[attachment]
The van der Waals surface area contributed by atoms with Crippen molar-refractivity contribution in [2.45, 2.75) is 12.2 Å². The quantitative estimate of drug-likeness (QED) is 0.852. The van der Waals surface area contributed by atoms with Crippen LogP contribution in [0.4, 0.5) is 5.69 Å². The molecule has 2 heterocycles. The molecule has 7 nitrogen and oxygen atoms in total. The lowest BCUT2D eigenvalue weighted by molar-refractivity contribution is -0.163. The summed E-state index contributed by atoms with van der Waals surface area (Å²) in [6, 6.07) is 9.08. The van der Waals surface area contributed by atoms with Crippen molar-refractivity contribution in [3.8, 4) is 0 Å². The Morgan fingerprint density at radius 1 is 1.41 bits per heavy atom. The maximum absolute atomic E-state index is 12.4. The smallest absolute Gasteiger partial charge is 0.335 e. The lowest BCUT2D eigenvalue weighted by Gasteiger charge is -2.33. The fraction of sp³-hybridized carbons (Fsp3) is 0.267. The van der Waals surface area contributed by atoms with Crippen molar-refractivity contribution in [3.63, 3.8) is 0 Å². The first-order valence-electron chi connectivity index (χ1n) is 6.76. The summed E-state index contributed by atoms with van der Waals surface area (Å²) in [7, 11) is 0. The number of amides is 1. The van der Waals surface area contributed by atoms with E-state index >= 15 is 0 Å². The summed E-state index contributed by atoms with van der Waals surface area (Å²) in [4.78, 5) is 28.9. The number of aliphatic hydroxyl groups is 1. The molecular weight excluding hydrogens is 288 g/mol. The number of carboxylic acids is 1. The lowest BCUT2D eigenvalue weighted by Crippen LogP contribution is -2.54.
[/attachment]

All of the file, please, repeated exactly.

The van der Waals surface area contributed by atoms with Crippen molar-refractivity contribution in [2.45, 2.75) is 12.2 Å². The quantitative estimate of drug-likeness (QED) is 0.852. The van der Waals surface area contributed by atoms with Crippen LogP contribution in [0.4, 0.5) is 5.69 Å². The molecule has 2 heterocycles. The molecule has 7 nitrogen and oxygen atoms in total. The lowest BCUT2D eigenvalue weighted by molar-refractivity contribution is -0.163. The summed E-state index contributed by atoms with van der Waals surface area (Å²) in [6, 6.07) is 9.08. The van der Waals surface area contributed by atoms with Crippen molar-refractivity contribution in [3.8, 4) is 0 Å². The Morgan fingerprint density at radius 1 is 1.41 bits per heavy atom. The maximum absolute atomic E-state index is 12.4. The smallest absolute Gasteiger partial charge is 0.335 e. The lowest BCUT2D eigenvalue weighted by Gasteiger charge is -2.33. The fraction of sp³-hybridized carbons (Fsp3) is 0.267. The van der Waals surface area contributed by atoms with Crippen molar-refractivity contribution in [3.63, 3.8) is 0 Å². The first-order valence-electron chi connectivity index (χ1n) is 6.76. The summed E-state index contributed by atoms with van der Waals surface area (Å²) in [7, 11) is 0. The number of amides is 1. The van der Waals surface area contributed by atoms with E-state index >= 15 is 0 Å². The summed E-state index contributed by atoms with van der Waals surface area (Å²) in [4.78, 5) is 28.9. The number of aliphatic hydroxyl groups is 1. The molecular weight excluding hydrogens is 288 g/mol. The number of carboxylic acids is 1. The lowest BCUT2D eigenvalue weighted by Crippen LogP contribution is -2.54.